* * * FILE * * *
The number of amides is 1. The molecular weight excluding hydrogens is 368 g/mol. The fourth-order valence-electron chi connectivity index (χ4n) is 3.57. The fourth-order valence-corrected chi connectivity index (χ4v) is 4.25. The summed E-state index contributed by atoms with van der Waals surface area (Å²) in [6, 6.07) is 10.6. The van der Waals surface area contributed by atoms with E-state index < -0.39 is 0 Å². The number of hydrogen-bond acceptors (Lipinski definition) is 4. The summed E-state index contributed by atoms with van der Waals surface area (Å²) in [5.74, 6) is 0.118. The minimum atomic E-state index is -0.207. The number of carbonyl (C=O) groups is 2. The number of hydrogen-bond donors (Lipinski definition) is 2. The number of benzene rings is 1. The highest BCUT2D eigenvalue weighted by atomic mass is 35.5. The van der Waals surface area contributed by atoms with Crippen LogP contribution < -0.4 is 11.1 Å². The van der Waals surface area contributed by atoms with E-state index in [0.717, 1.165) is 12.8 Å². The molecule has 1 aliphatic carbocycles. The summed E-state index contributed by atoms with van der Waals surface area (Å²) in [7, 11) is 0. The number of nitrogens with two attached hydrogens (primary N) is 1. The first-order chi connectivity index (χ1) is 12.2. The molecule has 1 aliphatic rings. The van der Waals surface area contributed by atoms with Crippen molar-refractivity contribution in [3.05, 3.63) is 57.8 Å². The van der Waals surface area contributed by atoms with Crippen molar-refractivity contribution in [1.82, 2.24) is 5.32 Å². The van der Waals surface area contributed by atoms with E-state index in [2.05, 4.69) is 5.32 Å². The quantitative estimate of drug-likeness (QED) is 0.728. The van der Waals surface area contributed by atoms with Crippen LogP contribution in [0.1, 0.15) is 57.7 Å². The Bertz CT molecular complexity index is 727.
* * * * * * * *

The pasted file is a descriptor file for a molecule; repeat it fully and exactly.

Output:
The number of amides is 1. The molecular weight excluding hydrogens is 368 g/mol. The fourth-order valence-electron chi connectivity index (χ4n) is 3.57. The fourth-order valence-corrected chi connectivity index (χ4v) is 4.25. The summed E-state index contributed by atoms with van der Waals surface area (Å²) in [6, 6.07) is 10.6. The van der Waals surface area contributed by atoms with E-state index < -0.39 is 0 Å². The number of hydrogen-bond acceptors (Lipinski definition) is 4. The summed E-state index contributed by atoms with van der Waals surface area (Å²) in [5.74, 6) is 0.118. The minimum atomic E-state index is -0.207. The number of carbonyl (C=O) groups is 2. The number of hydrogen-bond donors (Lipinski definition) is 2. The number of benzene rings is 1. The highest BCUT2D eigenvalue weighted by atomic mass is 35.5. The van der Waals surface area contributed by atoms with Crippen LogP contribution < -0.4 is 11.1 Å². The van der Waals surface area contributed by atoms with E-state index in [0.717, 1.165) is 12.8 Å². The molecule has 1 aliphatic carbocycles. The summed E-state index contributed by atoms with van der Waals surface area (Å²) in [7, 11) is 0. The number of nitrogens with two attached hydrogens (primary N) is 1. The first-order chi connectivity index (χ1) is 12.2. The molecule has 1 aliphatic rings. The van der Waals surface area contributed by atoms with Crippen molar-refractivity contribution in [3.05, 3.63) is 57.8 Å². The van der Waals surface area contributed by atoms with Crippen molar-refractivity contribution in [1.82, 2.24) is 5.32 Å². The van der Waals surface area contributed by atoms with E-state index in [2.05, 4.69) is 5.32 Å². The quantitative estimate of drug-likeness (QED) is 0.728. The van der Waals surface area contributed by atoms with Crippen LogP contribution in [0.1, 0.15) is 57.7 Å². The Bertz CT molecular complexity index is 727.